“I am Making Everything New”
“Then I saw a new heaven and a new earth, for the first heaven and the first earth had passed away. … He who sits on the throne said, ‘I am making everything new!’” (Rev. 21:1, 5)
Our faith is a hopeful faith. Hope motivates us as we minister in a world that is so far removed from what it could be…. as we serve in churches that struggle to be what they should be…. as we ourselves fall short of what we are called to be. The IBC is not yet what we want it to be. But we do not lose hope because we know that the One who sits on the throne of heaven offers hope and help. The NEW is coming! Every life transformed by the Gospel is a life eternally changed. Every church is a trophy of God’s grace and brings the message of hope in Christ, an eternal hope. Christ is building His Church one person at a time. His Gospel never changes, but we must constantly seek to minister in new ways that enable us to present the Gospel most effectively because we are looking for “a new heaven and a new earth.”
I view my role as General Secretary as leading the mission and vision of the IBC. I aim to lead in the areas of strategic thinking and planning and to lead our team of leaders in the Convention to think and act strategically. We do this prayerfully and with a view that we are utterly dependent on God and mutually dependent on one another. The reason I believe I can focus on this kind of leadership is that I work with a great team of leaders and because we can dare to hope for the future.
For the past three years, our Strategy Team worked, with input from IBC pastors and other leaders, to consider God’s mission and vision for us, to identify core values for our work together, and then to seek to reshape our structure and strategy to accomplish what God is calling us to. That is a big assignment because it involves change, and change is never easy, especially when it involves many people. Having named our five core strategies that we believe will best enable us to accomplish the mission and vision God has for us, we needed to name directors or leaders for those five strategies.
God has helped us. We made a good start at our Annual Convention Meeting in October as we discussed and made decisions about the future. We looked at a new budget that reflects our strategy. We looked at a new constitution and operations manual that reflect the structure and strategy, mission, vision, and core values. (You can see all this and more at our newly designed website, www.ibc-churches.org).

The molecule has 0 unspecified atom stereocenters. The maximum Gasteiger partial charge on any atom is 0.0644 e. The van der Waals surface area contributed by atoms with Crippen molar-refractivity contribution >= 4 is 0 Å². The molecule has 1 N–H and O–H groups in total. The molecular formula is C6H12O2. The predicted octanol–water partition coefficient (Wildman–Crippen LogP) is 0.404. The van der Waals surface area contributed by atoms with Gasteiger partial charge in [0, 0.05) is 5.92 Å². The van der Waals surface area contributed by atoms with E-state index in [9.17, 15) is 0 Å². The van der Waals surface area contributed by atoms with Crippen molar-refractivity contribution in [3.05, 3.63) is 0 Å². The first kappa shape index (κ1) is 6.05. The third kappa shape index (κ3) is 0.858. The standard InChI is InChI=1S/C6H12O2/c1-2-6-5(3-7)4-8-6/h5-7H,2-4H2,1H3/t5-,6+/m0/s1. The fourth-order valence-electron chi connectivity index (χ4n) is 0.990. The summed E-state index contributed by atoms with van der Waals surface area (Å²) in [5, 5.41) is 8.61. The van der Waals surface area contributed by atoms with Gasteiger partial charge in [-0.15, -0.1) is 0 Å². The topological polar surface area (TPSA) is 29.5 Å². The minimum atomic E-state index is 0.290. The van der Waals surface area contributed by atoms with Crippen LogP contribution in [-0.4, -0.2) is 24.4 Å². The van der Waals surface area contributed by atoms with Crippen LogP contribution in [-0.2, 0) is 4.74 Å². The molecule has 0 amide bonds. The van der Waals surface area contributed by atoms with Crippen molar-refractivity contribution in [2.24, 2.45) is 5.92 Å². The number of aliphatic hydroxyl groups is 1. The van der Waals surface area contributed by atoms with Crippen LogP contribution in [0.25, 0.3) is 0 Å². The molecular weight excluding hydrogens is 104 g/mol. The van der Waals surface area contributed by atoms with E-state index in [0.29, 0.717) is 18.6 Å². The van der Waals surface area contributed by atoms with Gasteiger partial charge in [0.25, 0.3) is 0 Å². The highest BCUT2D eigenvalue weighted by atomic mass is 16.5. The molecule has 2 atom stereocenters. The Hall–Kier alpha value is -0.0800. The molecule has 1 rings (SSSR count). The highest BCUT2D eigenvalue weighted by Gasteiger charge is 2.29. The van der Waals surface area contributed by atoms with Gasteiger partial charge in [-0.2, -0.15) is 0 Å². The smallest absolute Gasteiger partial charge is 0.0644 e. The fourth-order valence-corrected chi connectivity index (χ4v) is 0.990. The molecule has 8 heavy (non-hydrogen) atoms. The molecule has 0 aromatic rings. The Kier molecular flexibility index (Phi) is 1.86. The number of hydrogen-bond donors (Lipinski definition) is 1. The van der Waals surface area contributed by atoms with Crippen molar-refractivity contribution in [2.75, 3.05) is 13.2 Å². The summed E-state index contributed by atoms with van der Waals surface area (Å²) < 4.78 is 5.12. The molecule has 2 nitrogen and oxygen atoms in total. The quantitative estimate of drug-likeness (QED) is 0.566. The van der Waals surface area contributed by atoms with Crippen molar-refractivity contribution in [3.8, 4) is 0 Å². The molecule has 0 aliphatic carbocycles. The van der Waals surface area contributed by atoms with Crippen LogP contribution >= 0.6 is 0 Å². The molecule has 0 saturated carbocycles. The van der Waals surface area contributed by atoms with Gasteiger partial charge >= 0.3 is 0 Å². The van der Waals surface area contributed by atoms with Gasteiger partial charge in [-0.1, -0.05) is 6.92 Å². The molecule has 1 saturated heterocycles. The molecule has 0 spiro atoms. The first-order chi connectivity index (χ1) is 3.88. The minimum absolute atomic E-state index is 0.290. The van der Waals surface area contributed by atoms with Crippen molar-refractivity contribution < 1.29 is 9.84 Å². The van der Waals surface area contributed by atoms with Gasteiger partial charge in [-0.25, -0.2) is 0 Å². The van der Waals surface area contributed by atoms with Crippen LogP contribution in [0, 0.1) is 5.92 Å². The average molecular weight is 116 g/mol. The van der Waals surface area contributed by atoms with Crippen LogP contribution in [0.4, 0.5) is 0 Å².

Perhaps the greatest challenge is not behind us but before us. A part of that challenge is to communicate the directions and decisions we believe God is leading us toward in such a way that you — the IBC family — will decide to commit to play your part in working together to accomplish what cannot be accomplished by a few. As pastors, leaders, and church members we are all busy. We have to choose carefully and wisely the commitments we make. Each of us must decide where he or she can contribute best. At the October meeting we heard from our core strategy directors. They have been praying and planning for the future. They shared some of their ideas about moving ahead. Now they need your prayers. They need your support. They need your personal involvement if we are to accomplish the mission and vision God has given us. They are building their teams, and you can be involved in some way.
I believe God is calling us to have a greater impact locally where IBC churches are located and also globally. As international churches scattered in more than 25 countries of the world, with people from well more than a hundred countries represented, we have an opportunity to impact the world in a significant way. People with “many faces” are coming from “many places” with many different personal and spiritual backgrounds and need to hear and learn and worship and grow. Then they are going to the ends of the earth to live and work and minister. The world is at our doorsteps as international churches and military congregations. We are located in strategic places.
As a family of churches, we believe the local church to be the “tip of the spear” as we battle to extend God’s kingdom and spread the Gospel. Strong, healthy, growing, global-minded churches led by strong, healthy, growing, global-minded leaders that are focused on God’s agenda and doing it together are the means God has chosen for Gospel penetration around the world. No one church can do it all or do it alone. Nor are we so prideful to think that we as a family of churches are the only or the best ones accomplishing this task of world evangelization. Rather we see ourselves as partners with many, many others around the world, each of us doing our part in cooperation with others and, more importantly, in step with God’s Spirit and His Word for the glory of the “One seated on the throne… who is making all things new.”